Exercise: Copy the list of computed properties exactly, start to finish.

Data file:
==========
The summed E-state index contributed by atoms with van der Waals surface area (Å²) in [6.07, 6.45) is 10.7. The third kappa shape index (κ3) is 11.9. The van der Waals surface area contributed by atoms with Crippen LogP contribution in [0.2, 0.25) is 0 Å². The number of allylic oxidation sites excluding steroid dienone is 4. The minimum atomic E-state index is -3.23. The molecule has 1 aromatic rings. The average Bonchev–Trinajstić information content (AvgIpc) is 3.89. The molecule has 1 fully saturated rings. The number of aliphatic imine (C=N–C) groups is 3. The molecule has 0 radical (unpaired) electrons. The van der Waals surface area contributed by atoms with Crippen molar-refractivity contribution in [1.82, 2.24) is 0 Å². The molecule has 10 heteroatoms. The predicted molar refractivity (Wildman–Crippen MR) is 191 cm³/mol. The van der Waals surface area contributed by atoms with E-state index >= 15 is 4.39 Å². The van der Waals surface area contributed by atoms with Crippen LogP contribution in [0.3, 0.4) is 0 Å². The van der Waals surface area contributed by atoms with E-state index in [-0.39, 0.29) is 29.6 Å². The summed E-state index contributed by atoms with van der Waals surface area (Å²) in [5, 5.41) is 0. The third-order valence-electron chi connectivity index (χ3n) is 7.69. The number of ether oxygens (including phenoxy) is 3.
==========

The summed E-state index contributed by atoms with van der Waals surface area (Å²) in [6.07, 6.45) is 10.7. The third kappa shape index (κ3) is 11.9. The van der Waals surface area contributed by atoms with Crippen LogP contribution in [0.2, 0.25) is 0 Å². The number of allylic oxidation sites excluding steroid dienone is 4. The minimum atomic E-state index is -3.23. The molecule has 1 aromatic rings. The average Bonchev–Trinajstić information content (AvgIpc) is 3.89. The molecule has 1 fully saturated rings. The number of aliphatic imine (C=N–C) groups is 3. The molecule has 0 radical (unpaired) electrons. The van der Waals surface area contributed by atoms with Crippen molar-refractivity contribution in [1.82, 2.24) is 0 Å². The molecule has 10 heteroatoms. The predicted molar refractivity (Wildman–Crippen MR) is 191 cm³/mol. The van der Waals surface area contributed by atoms with E-state index >= 15 is 4.39 Å². The van der Waals surface area contributed by atoms with Crippen LogP contribution in [0.3, 0.4) is 0 Å². The van der Waals surface area contributed by atoms with E-state index in [-0.39, 0.29) is 29.6 Å². The summed E-state index contributed by atoms with van der Waals surface area (Å²) in [5, 5.41) is 0. The third-order valence-electron chi connectivity index (χ3n) is 7.69. The number of ether oxygens (including phenoxy) is 3.